It's not just a name, it's an institution. Actually, it's just a newsletter.

What We Talk About When We Talk About Anne Frank

What We Talk About When We Talk About Anne Frank

An Indigo Book Review

Last month, the National Post’s Mark Medley described the blurbs on the back of Nathan Englander’s latest book of short stories, What We Talk About When We Talk About Anne Frank, as the “greatest collection ever.” He’s not exaggerating. Everyone from Dave Eggers to Jonathan Safran Foer has chimed in. Michael Chabon (The Amazing Adventures of Kavalier and Clay) called the stories, “Certifiable masterpieces of contemporary short-story art.” Gary Shteyngart (Super Sad True Love Story: A Novel) referred to Englander as “a master of the short story.” And Jonathan Franzen (Freedompraised the author’s ability, “to integrate fine-grained comedy and large-scale tragedy as daringly as Nathan Englander does.”Englander wasn’t yet 30 when he published his highly acclaimed first collection of short stories, For the Relief of Unbearable Urges. It earned him the 2000 Pen/Faulkner/Malamud Award as well as the American Academy of Arts and Letters Sue Kaufman Prize. The New York Times review of the novel, his next book set in 1976 Buenos Aires, The Ministry of Special Cases, claimed you would read “in awe of Englander’s talent.”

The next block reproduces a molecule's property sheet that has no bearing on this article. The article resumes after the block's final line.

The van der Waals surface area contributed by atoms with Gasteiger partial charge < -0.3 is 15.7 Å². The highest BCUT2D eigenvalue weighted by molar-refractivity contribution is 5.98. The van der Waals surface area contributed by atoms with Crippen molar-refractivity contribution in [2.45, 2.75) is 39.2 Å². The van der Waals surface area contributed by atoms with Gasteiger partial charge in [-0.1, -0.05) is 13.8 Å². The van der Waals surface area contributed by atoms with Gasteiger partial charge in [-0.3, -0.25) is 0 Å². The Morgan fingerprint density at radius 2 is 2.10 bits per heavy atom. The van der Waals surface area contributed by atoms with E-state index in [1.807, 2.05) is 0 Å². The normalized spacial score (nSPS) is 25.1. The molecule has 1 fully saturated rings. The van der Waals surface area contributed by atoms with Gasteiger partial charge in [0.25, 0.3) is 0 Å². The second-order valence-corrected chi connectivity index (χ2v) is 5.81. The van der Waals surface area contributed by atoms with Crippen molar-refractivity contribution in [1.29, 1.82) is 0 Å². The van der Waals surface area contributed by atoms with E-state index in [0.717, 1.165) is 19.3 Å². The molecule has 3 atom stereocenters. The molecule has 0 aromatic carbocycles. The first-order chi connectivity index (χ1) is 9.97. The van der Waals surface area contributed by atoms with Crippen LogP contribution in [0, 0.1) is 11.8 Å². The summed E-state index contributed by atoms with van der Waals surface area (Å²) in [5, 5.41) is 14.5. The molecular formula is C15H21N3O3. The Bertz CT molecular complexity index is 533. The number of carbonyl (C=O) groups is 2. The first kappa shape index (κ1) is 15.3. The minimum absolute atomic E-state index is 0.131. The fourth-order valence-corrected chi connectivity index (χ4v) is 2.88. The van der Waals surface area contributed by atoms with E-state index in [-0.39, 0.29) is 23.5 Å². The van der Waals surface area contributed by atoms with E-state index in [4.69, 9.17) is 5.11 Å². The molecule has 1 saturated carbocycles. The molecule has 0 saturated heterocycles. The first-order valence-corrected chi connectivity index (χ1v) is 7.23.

Raised an Orthodox Jew, all but one of Englander’s eight stories in What We Talk About When We Talk About Anne Frank focus, like his first collection, on Jewish characters, yet the stories retain a universal appeal as much for their moral complexity as the tragicomic manner in which Englander can engage the most harrowing of subjects. Again and again the Brooklyn-based author raises probing questions about the Holocaust, about anti-Semitism, about justice and revenge. Naturally, for a writer of this calibre, the answers are never easy and are, in fact, often surprising (if there are answers at all).

For the rest of this review, click What We Talk About When We Talk About Anne Frank